Learning and Identity
When people, teams or organisations know something and then discover that it is no longer completely correct, then pressure is created not only to learn something new. The question also arises, more or less, whether one is still ‘ok’ ‘within oneself’, when one’s knowledge is ‘incorrect’. (“How could we have been so mistaken?”). Therefore, learning also has a bearing on the identity of the system. This is a further reason why learning is not necessarily popular when it meets existing competence.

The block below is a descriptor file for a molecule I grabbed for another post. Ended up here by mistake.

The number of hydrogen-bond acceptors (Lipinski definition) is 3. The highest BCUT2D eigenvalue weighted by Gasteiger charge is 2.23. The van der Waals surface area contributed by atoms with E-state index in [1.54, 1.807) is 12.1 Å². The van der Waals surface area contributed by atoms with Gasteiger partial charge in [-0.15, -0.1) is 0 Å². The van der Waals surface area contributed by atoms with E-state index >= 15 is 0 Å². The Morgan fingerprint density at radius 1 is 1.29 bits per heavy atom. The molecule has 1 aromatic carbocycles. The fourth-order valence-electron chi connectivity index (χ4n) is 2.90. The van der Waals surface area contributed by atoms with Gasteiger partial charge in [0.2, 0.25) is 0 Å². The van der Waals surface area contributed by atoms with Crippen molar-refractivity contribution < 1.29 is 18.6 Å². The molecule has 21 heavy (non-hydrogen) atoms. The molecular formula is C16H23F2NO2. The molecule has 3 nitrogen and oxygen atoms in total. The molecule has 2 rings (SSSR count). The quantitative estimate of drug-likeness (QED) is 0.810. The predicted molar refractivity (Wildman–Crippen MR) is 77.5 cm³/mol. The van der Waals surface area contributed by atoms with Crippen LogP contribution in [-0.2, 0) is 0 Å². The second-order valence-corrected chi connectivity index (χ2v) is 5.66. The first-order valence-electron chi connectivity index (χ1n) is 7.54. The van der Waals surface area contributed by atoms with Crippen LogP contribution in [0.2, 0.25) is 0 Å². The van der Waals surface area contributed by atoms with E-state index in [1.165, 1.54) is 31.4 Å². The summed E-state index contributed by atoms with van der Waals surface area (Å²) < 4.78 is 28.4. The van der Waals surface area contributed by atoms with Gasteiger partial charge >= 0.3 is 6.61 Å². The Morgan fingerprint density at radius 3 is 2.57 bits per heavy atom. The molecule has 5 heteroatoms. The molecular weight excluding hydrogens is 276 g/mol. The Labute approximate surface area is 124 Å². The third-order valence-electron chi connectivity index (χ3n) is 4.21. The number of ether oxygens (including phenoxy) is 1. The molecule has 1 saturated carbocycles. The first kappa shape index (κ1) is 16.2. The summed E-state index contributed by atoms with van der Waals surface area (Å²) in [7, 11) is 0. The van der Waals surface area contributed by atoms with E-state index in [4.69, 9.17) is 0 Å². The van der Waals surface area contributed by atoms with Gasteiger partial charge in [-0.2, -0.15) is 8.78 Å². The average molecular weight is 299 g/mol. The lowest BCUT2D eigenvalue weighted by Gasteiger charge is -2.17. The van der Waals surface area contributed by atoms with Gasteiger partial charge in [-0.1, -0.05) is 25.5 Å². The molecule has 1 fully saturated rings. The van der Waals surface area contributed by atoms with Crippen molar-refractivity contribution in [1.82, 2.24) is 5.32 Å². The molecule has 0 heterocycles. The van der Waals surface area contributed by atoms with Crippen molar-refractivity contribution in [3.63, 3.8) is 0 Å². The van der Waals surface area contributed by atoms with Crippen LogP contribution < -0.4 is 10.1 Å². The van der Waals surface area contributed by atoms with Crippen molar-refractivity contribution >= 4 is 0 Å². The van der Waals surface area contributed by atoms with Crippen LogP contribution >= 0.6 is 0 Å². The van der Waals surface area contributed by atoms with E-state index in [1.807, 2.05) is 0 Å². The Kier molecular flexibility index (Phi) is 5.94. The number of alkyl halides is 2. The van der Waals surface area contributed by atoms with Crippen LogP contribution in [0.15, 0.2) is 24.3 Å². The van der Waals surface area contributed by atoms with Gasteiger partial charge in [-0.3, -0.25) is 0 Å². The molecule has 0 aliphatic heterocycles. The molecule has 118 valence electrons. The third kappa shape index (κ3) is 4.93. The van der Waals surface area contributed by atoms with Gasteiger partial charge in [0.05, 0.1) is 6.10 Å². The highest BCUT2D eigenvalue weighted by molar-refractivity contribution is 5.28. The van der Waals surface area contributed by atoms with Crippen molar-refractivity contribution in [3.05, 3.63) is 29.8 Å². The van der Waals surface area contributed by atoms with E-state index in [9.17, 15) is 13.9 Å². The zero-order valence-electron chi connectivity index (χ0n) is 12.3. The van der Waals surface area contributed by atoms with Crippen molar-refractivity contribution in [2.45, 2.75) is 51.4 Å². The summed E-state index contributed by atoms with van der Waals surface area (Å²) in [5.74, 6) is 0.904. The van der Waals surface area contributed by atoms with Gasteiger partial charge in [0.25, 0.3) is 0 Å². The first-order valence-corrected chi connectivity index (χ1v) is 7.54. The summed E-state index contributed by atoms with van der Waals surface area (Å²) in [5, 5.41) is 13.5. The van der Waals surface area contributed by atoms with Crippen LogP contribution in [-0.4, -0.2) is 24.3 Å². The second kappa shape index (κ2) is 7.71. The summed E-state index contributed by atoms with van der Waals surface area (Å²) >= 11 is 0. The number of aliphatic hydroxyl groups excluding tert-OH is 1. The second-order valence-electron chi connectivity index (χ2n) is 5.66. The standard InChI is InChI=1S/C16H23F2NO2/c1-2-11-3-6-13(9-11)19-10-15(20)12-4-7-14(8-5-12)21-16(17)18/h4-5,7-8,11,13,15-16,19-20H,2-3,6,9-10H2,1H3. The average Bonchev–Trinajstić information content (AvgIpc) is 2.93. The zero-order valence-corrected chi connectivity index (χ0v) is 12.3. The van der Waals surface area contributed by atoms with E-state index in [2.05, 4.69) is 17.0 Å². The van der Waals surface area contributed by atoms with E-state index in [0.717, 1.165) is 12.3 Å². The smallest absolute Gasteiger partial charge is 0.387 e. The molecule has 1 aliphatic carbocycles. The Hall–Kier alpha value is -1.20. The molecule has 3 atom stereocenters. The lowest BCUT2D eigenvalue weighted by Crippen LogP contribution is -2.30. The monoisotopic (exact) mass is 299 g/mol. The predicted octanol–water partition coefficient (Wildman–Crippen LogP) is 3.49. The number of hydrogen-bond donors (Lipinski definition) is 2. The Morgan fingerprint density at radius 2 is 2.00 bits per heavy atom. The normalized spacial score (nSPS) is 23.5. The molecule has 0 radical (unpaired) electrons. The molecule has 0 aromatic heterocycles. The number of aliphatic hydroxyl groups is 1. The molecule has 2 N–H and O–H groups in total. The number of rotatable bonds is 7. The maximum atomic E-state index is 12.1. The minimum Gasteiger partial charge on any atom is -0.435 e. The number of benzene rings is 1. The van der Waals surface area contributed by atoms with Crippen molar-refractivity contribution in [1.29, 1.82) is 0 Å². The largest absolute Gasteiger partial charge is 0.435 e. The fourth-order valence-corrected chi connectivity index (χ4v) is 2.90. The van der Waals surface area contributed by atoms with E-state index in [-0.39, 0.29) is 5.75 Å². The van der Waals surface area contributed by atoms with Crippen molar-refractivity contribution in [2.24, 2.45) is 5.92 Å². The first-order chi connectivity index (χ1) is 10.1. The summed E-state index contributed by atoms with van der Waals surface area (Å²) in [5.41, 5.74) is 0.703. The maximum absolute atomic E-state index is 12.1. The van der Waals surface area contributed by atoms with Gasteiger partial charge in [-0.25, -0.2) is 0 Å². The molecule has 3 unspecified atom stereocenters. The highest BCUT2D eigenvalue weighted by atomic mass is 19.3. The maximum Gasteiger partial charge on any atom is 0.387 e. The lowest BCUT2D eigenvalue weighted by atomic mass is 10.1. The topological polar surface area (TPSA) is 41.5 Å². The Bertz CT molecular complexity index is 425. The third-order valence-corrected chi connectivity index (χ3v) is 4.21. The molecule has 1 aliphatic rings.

People, teams and organisations, which are already unstable within themselves, are often characterised by insisting on their opinions, defending the status quo to the end, by being inflexible and by cultivating stubbornness. This is not because the arguments for the new are too weak, but rather, because the affected systems are too weak on the identity level to be able to learn. It is too threatening to the self-esteem, to the status quo, to the reputation, to the brand, to the position, to the structure and much more. For this reason, it’s often pointless to raise arguments for the new again and again in such guiding processes (“Shall we continue as before or do we innovate?”), when we can suspect that the other party is not against the new, but does then not know who he is, when the old is no longer valid. Here, a change of level is required, which allows one to address the identity subject. Otherwise the old becomes a ‘front of futility’!